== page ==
A recent investigation by Bloomberg News suggests that doctors and hospitals may be underreporting complications following da Vinci robotic surgery, highlighting what some critics say is wrong with the FDA’s voluntary adverse event reporting system.
Although there were at least 3,697 adverse event reports involving da Vinci surgery received by the FDA through the first 10 months of 2013, this likely represents only a miniscule fraction of the true number of issues experienced by patients and many of those reports were only filed after da Vinci surgery injury lawsuits were filed against the manufacturer of the robot, observers say.
According to the Bloomberg News report, many doctors and hospitals are not reporting problems as they should. A review of adverse event reports involving the da Vinci robot found that many cases cited in lawsuits and patient interviews were never reported by the hospital or surgeon, and many of the ones that were eventually reported were not submitted to the FDA until years after the injury was experienced.
In September 2013, researchers from Johns Hopkins also suggested that there has likely been chronic underreporting of robotic surgery complications. In a report published in the Journal for Healthcare Quality, researchers suggested that the underreporting of da Vinci robot complications was likely making the da Vinci robot look safer than it really is for patients. The researchers were suspicious of the low numbers of adverse events reported in connection to the robot and went out and found numerous incidents where problems were not reported to the FDA until after they had been exposed by main stream media news reporting.
da Vinci Robot Complications
Over the past year, as the popularity of robotic surgery involving the da Vinci Surgical System has increased at hospitals throughout the United States, concerns have also emerged about risks associated with the procedures and whether Intuitive Surgical may have withheld information about potential issues with the da Vinci robot and provided inadequate training and instructions for surgeons.
The da Vinci robot contains four metal arms that are remotely controlled by the surgeon during robotic procedures, using hand and foot controls while looking at a virtual reality representation of the patient’s internal organs. After hospitals spend millions acquiring the expensive robotic surgery machine, concerns have been raised about whether patients may be pushed toward the new procedures, despite questions about the added benefits provided.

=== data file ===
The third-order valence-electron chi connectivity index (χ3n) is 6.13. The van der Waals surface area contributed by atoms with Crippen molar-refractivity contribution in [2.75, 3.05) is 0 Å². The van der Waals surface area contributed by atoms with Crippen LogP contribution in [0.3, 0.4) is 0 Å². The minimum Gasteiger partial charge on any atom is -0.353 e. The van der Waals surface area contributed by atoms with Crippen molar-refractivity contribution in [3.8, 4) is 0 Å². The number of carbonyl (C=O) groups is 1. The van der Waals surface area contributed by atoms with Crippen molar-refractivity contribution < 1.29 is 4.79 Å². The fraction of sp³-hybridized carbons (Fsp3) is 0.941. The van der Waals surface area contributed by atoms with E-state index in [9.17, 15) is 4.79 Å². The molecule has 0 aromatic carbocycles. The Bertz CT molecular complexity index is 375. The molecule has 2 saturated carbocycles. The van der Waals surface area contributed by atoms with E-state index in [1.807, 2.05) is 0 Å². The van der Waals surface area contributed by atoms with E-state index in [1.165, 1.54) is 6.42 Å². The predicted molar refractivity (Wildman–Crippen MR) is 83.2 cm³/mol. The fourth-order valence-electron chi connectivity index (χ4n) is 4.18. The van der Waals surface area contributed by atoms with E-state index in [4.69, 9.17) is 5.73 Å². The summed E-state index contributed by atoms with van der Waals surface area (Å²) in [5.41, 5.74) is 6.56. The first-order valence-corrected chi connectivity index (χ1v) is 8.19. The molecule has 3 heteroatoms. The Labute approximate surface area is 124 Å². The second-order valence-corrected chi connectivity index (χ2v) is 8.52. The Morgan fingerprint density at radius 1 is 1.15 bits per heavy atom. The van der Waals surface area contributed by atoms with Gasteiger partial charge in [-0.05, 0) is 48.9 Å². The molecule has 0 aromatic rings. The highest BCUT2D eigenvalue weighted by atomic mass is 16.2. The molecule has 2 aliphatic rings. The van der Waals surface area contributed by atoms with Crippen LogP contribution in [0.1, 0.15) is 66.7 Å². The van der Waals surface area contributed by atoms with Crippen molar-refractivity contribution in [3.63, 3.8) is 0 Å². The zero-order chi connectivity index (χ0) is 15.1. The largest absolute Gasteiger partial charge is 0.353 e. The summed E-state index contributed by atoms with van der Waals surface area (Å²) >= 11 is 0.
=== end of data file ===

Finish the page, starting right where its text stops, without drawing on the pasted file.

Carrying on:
While da Vinci surgery has been promoted as a superior and less invasive procedure, questions have been raised about the risk of da Vinci robotic surgery complications that have surfaced when individuals suffered burns, tears and other injuries from electrical arcing.
The Bloomberg News report came shortly before a study published in the January issue of Obstetrics and Gynecology, which suggests that use the da Vinci robot to perform surgery to treat pelvic organ prolapse (POP) on women is substantially more expensive than performing the same procedure through laparoscopic surgery. However, the rate of complications and short-term outcomes between the two procedures were similar.
Sacrocolpopexy surgery, as the procedure is known, has an initial cost of $11,573 when it is performed via laparoscopic surgery. But when it is conducted via robotic surgery, which supposedly reduces scarring and recovery time, the cost jumps to $19,616 on average, according to the study’s findings. Patients undergoing robotic surgery appeared to be in more pain a week after surgery. It also took longer to operate with the da Vinci robot. There were also no differences in the rate of surgical complications and adverse events reported.
The FDA adverse event reporting system relies on doctors, hospitals and manufacturers to voluntarily problems and complications associated with medical devices. However, the apparent underreporting of da Vinci injuries seems to highlight the potentially conflicting interests in this system.
Many of the reports actually submitted by Intuitive Surgical, the manufacturer of the da Vinci robot, contain vague information that appears to downplay the role of the medical device in the complications experienced by patients.
In October, Citron Research, an investment analysis firm, issued a report warning investors that the stock price for Intuitive Surgical was precarious. Citron noted that da Vinci robot surgery complaints surged this year, and found that all of the complaints filed by Intuitive Surgical appeared to have addendums that suggested the manufacturer was attempting to dodge any and all responsibility for da Vinci surgical injuries.
Some of the reports were filed years after the injury happened, and while Intuitive Surgical officials told Bloomberg News it reported in a timely manner, the FDA hit the company with a warning letter this summer after it found that the company was failing to report da Vinci robot problems to the agency.